Vaccines have eradicated some of the deadliest infectious diseases known to man, yet scientists have been challenged by the inability to create vaccines for all pathogens in the past. Recently, scientists have focused on the DNA of microbes to help develop vaccines by using a technique called “Reverse Vaccinology”. This efficient and cost-effective approach is expected to revolutionize vaccine development in the 21st century and is also being used as a promising approach for the treatment of cancer and antibiotic resistance.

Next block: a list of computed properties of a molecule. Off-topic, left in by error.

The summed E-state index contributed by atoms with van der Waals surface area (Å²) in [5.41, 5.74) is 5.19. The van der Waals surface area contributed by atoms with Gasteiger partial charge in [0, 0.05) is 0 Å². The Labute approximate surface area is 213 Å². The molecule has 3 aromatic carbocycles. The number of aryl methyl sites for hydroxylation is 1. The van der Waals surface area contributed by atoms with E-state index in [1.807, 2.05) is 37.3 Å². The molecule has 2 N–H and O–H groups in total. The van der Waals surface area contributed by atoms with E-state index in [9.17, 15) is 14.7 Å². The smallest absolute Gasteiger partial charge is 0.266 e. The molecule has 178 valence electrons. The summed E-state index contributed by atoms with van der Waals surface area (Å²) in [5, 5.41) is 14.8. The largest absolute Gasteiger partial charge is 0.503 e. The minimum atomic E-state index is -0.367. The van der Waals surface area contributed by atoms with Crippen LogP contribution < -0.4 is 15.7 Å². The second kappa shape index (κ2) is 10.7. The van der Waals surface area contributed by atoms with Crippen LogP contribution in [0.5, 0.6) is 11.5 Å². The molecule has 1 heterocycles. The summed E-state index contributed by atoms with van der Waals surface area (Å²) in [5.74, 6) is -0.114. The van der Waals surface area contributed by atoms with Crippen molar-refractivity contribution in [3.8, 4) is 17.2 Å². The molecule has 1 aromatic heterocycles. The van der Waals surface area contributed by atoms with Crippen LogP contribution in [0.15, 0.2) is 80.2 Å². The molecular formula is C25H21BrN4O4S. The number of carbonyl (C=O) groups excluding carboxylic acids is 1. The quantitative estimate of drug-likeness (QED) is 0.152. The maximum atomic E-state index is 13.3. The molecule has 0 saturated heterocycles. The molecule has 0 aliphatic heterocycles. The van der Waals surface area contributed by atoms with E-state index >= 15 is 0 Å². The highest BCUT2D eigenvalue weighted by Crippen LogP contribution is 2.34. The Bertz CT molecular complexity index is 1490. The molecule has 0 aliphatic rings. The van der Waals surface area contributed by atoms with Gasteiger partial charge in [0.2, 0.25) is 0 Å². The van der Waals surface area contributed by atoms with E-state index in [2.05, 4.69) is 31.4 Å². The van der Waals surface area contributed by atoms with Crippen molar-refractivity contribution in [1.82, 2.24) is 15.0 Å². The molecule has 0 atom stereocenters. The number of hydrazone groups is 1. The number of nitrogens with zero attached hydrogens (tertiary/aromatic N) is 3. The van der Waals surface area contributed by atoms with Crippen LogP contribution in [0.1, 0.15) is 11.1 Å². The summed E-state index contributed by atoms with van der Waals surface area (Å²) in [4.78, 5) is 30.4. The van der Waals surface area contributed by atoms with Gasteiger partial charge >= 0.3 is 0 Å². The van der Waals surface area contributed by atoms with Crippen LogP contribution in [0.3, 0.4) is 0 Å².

Bhavna is a young researcher at the National Institute of Molecular Genetics (INGM) in Milan, Italy. Her Alma Mater is the Florida Institute of Technology from which she graduated with honors in Biochemistry. She continued her education at ETH Zurich where she gained a Microbiology and Immunology master degree with research experience centered on human nutrition, food microbiology and biochemistry. She is now actively involved in the research of human regulatory T-cells in cancer.